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So-so opening for <i>Alexander</I> (14447)

14447Entertainment News2004-11-30

So-so opening for Alexander

Alexander the Great may have conquered millions in his march across the Persian Empire 2,400 years ago, but moviegoers in North America easily repelled his advances over the weekend. Alexander, director Oliver Stone's three-hour epic starring Irishman Colin Farrell as the youthful (and bisexual) Macedonian warrior, opened at number 6 with ticket sales of just $13.5 million for the three days beginning Friday. Since opening on Wednesday to get a jump-start on the U.S. Thanksgiving holiday, the film has earned $21.6 million from theaters in the United States and Canada--short of the $25 million hoped for by the film's financier, Intermedia Films. "Overall it's solid, but it could have been better," Intermedia chairman and CEO Moritz Borman told Reuters. He cited such negative factors as its lengthy running time and mixed reviews.

Warner Bros. Pictures, a unit of Time Warner Inc., said it paid $35 million for North American rights from Intermedia, a unit of Munich-based IM Internationalmedia AG. The film, a dream project of Stone's for 15 years, cost about $150 million to make, said Borman. He predicted it would do better overseas, just as the early summer epic Troy did, and he noted that Alexander did well in Canada. The foreign campaign begins in Germany in late December, he said. The film also stars Jared Leto as Alexander's special boyhood chum, Rosario Dawson as his sex-starved wife, Angelina Jolie as his nagging mother, and Val Kilmer as his abusive father.

Nicolas Cage's action-adventure National Treasure was number 1 for a second weekend with $33.1 million, followed by the animated superhero saga The Incredibles with $24.1 million. Their respective totals rose to $87.9 million and $214.7 million. National Treasure lost just 6% of its audience from last weekend; most films generally drop about half in their second rounds. The Incredibles should finish near the $300 million mark, observers predicted. Both were distributed by Walt Disney Co., with the latter produced by Pixar Animation Studios Inc. Disney said it was the first time in almost two years that a studio has owned the top two spots.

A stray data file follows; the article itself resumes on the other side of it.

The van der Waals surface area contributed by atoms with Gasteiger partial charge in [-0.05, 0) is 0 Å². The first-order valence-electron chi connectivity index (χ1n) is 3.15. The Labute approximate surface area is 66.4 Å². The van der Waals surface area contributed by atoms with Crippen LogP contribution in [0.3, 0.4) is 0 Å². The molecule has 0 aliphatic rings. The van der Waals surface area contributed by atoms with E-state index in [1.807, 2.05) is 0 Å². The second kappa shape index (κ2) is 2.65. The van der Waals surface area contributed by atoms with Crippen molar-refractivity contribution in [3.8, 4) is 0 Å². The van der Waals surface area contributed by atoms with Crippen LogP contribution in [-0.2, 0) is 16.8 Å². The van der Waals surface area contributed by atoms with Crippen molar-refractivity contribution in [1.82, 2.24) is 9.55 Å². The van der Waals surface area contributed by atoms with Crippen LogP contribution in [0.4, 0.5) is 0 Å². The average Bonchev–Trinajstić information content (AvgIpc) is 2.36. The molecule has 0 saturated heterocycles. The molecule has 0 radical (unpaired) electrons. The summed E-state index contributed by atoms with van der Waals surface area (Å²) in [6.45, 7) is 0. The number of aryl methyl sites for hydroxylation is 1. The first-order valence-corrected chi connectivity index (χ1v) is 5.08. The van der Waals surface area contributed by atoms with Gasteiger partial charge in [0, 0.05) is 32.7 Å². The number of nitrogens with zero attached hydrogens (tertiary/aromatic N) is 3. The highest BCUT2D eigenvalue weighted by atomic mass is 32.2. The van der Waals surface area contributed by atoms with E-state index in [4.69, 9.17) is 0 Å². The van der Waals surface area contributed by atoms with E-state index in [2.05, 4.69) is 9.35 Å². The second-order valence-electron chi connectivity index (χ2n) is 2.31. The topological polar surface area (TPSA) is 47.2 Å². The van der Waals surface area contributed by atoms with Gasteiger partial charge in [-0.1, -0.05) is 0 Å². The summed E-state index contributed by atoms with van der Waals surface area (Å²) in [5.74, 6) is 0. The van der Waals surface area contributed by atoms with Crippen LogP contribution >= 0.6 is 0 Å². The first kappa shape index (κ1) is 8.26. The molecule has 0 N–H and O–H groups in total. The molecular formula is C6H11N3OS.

Christmas With the Kranks, a holiday comedy starring Tim Allen and Jamie Lee Curtis, opened at number 3 with $22.7 million for the three days and a better-than-expected $32 million since its Wednesday bow. The $60 million film was distributed by Columbia Pictures, a unit of Sony Corp. It was produced by Sony-based Revolution Studios and directed by Revolution founder Joe Roth. The Polar Express held steady at number 4 with $20.1 million in its third weekend, taking its total to $82.2 million. The Christmas cartoon was distributed by Warner Bros., which evenly split the $170 million production budget and marketing costs with real-estate heir Steve Bing. The SpongeBob SquarePants Movie, another animated family feature, fell three places to number 5 with $17.8 million, for a 10-day total of $58.6 million. The film was distributed by Paramount Pictures, a unit of Viacom Inc.

Also new to the top 10 was Finding Neverland, a whimsical tale starring Johnny Depp as Scottish playwright Sir James Barrie. After two weeks in limited release, the Miramax Films project jumped five places to number 8 with $4.7 million. It was playing in 513 theaters, far short of the 3,200-plus commanded by each of the top five films. Miramax is a unit of Disney. Also in limited release, out director Pedro Almodovar's new film Bad Education dropped a mere $600 in its second weekend, pulling in an astounding $147,000 on three screens.

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